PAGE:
One the stove is assembled, which barely takes a couple of minutes, it’s simply a case of lighting it up and getting it going. Now, I have lit probably hundreds of campfires using all different types of techniques but I must admit  I had a little difficulty getting this one going on the first attempt, this being my first wood-stove, so don’t be disheartened if you experience similar troubles. If you were doing it with firelighters and fuel logs I doubt you’d have any trouble at all but I’ve always felt that would be cheating! The trick seems to be leaving the hotplate off at first so you can gradually feed kindling in from the door without starving the flame of oxygen. Also, you will want to use longer, thinner fuel than perhaps you usually would to ensure an even flame the length of the stove as it is quite a bit longer than it is wide. After some initial issues I decided to do it properly and assembled a nice collection of kindlin' gradually increasing in size which seemed to do the trick!



The hot plate provides good heat and you can happily cook a large meal with a couple of dutch ovens for example, as there is enough space to balance a couple of large pots or pans -  this is exactly what was done on a recent camping trip and it performed perfectly well at feeding 10+ people with a venison stew. I have also used the stove in the garden for doing fry ups and as part of a BBQ. Once the stove has been going for a while the all-metal handle can get quite hot, and you could burn yourself if you’re not careful. It’s a simple oversight that could have easily been prevented by adding a little wooden knob or similar but otherwise there’s very little to criticise.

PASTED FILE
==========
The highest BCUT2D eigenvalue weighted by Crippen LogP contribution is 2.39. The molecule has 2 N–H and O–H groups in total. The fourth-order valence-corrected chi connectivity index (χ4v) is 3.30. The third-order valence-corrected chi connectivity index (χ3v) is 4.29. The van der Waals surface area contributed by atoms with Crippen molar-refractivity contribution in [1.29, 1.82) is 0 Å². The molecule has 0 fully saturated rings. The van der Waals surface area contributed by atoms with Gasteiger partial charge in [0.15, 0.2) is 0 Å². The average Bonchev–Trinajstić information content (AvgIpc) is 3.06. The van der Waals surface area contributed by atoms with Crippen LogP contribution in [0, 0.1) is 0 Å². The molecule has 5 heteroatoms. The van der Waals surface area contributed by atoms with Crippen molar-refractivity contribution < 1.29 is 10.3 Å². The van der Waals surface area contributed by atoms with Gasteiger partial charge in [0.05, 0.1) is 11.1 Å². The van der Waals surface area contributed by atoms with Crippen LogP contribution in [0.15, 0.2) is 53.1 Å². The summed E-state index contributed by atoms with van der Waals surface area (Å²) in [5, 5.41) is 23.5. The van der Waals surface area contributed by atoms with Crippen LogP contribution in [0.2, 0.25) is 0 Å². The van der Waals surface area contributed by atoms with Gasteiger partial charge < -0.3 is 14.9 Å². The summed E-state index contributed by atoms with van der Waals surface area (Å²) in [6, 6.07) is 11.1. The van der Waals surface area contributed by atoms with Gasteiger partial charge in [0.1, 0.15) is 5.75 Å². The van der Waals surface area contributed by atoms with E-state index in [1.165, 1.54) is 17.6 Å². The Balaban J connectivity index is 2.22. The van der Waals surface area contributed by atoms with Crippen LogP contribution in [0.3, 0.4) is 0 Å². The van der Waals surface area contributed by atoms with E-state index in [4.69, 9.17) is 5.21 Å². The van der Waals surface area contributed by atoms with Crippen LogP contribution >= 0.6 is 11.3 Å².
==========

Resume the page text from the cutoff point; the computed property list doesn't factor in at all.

Now I have not used this stove inside a tent or tipi as I don’t own one, I prefer a hammock or bivi myself, but I reckon it’d do a decent job  as it does radiate quite a lot of heat and would perform even better in a closed environment. The flue will easily accommodate most tipis, bell tents or even your shed but you may need to invest in the flashing kit available from Camping Solutions or similar to make it safe.


This is not just a bit of camping gear as you could easily find yourself happily using it in the garden, as a patio heater, in your shed or garage or as part of the family BBQ for example, so it’s a pretty versatile bit of kit. It’s significantly more lightweight and portable than other alternatives, a testament to its background in humanitarian aid projects, and does its job well. It’s also significantly more affordable than quite a few other wood-burning stoves on the market.  Added to that, it is easy to assemble with no fiddling around and with the black finish it looks the business too!


Truth be told, since it first arrived in July, I have found very little to criticise! I will continue to use the stove over the coming months and really put it through its paces but it seems like a solid investment for anyone looking for an affordable, portable wood-burning stove for those trips when campfires aren’t practical, or even just a casual cookup in the garden!


0 #1 Southey 2013-03-25 14:38